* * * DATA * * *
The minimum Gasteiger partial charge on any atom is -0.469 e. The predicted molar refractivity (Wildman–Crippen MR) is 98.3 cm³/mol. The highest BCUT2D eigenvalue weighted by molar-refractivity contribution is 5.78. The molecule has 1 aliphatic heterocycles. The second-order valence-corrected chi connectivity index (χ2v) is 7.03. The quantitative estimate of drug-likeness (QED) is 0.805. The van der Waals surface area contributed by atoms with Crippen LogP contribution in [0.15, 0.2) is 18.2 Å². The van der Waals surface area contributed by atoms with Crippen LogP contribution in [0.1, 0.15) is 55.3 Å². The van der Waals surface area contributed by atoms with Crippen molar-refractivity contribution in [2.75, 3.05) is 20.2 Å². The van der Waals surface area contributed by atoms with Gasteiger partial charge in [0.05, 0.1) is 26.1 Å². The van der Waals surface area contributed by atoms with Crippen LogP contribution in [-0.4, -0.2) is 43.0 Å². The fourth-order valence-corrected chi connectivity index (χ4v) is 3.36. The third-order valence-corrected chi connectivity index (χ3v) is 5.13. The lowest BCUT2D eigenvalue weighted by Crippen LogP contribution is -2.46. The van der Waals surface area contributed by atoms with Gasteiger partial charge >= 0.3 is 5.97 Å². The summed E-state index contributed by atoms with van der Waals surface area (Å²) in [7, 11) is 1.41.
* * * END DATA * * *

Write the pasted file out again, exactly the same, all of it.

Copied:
The minimum Gasteiger partial charge on any atom is -0.469 e. The predicted molar refractivity (Wildman–Crippen MR) is 98.3 cm³/mol. The highest BCUT2D eigenvalue weighted by molar-refractivity contribution is 5.78. The molecule has 1 aliphatic heterocycles. The second-order valence-corrected chi connectivity index (χ2v) is 7.03. The quantitative estimate of drug-likeness (QED) is 0.805. The van der Waals surface area contributed by atoms with Crippen LogP contribution in [0.15, 0.2) is 18.2 Å². The van der Waals surface area contributed by atoms with Crippen LogP contribution in [0.1, 0.15) is 55.3 Å². The van der Waals surface area contributed by atoms with Crippen molar-refractivity contribution in [2.75, 3.05) is 20.2 Å². The van der Waals surface area contributed by atoms with Gasteiger partial charge in [0.05, 0.1) is 26.1 Å². The van der Waals surface area contributed by atoms with Crippen LogP contribution in [-0.4, -0.2) is 43.0 Å². The fourth-order valence-corrected chi connectivity index (χ4v) is 3.36. The third-order valence-corrected chi connectivity index (χ3v) is 5.13. The lowest BCUT2D eigenvalue weighted by Crippen LogP contribution is -2.46. The van der Waals surface area contributed by atoms with Gasteiger partial charge >= 0.3 is 5.97 Å². The summed E-state index contributed by atoms with van der Waals surface area (Å²) in [7, 11) is 1.41.